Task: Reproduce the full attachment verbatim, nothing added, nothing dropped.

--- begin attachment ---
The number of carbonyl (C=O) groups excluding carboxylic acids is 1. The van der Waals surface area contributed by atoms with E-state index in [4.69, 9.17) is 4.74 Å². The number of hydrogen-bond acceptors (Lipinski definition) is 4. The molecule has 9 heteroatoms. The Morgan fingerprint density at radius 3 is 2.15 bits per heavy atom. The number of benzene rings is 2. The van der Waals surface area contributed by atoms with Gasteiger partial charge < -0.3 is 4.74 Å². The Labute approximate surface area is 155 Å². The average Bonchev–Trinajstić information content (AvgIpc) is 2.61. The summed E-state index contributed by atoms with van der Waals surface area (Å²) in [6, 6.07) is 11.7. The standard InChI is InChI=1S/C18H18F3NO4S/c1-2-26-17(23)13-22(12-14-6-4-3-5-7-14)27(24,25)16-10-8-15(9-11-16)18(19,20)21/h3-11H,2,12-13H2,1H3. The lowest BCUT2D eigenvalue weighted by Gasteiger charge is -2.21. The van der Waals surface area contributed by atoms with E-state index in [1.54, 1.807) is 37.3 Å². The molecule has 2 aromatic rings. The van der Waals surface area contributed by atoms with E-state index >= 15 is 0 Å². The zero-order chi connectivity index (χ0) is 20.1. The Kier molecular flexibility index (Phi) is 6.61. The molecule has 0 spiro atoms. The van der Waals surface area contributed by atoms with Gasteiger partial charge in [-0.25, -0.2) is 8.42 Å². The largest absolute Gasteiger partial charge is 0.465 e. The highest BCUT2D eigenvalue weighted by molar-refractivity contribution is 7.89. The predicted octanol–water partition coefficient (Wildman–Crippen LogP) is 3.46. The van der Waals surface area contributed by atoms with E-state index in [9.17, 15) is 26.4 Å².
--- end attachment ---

The number of carbonyl (C=O) groups excluding carboxylic acids is 1. The van der Waals surface area contributed by atoms with E-state index in [4.69, 9.17) is 4.74 Å². The number of hydrogen-bond acceptors (Lipinski definition) is 4. The molecule has 9 heteroatoms. The Morgan fingerprint density at radius 3 is 2.15 bits per heavy atom. The number of benzene rings is 2. The van der Waals surface area contributed by atoms with Gasteiger partial charge < -0.3 is 4.74 Å². The Labute approximate surface area is 155 Å². The average Bonchev–Trinajstić information content (AvgIpc) is 2.61. The summed E-state index contributed by atoms with van der Waals surface area (Å²) in [6, 6.07) is 11.7. The standard InChI is InChI=1S/C18H18F3NO4S/c1-2-26-17(23)13-22(12-14-6-4-3-5-7-14)27(24,25)16-10-8-15(9-11-16)18(19,20)21/h3-11H,2,12-13H2,1H3. The lowest BCUT2D eigenvalue weighted by Gasteiger charge is -2.21. The van der Waals surface area contributed by atoms with E-state index in [1.54, 1.807) is 37.3 Å². The molecule has 2 aromatic rings. The van der Waals surface area contributed by atoms with E-state index >= 15 is 0 Å². The zero-order chi connectivity index (χ0) is 20.1. The Kier molecular flexibility index (Phi) is 6.61. The molecule has 0 spiro atoms. The van der Waals surface area contributed by atoms with Gasteiger partial charge in [-0.25, -0.2) is 8.42 Å². The largest absolute Gasteiger partial charge is 0.465 e. The highest BCUT2D eigenvalue weighted by molar-refractivity contribution is 7.89. The predicted octanol–water partition coefficient (Wildman–Crippen LogP) is 3.46. The van der Waals surface area contributed by atoms with E-state index in [9.17, 15) is 26.4 Å².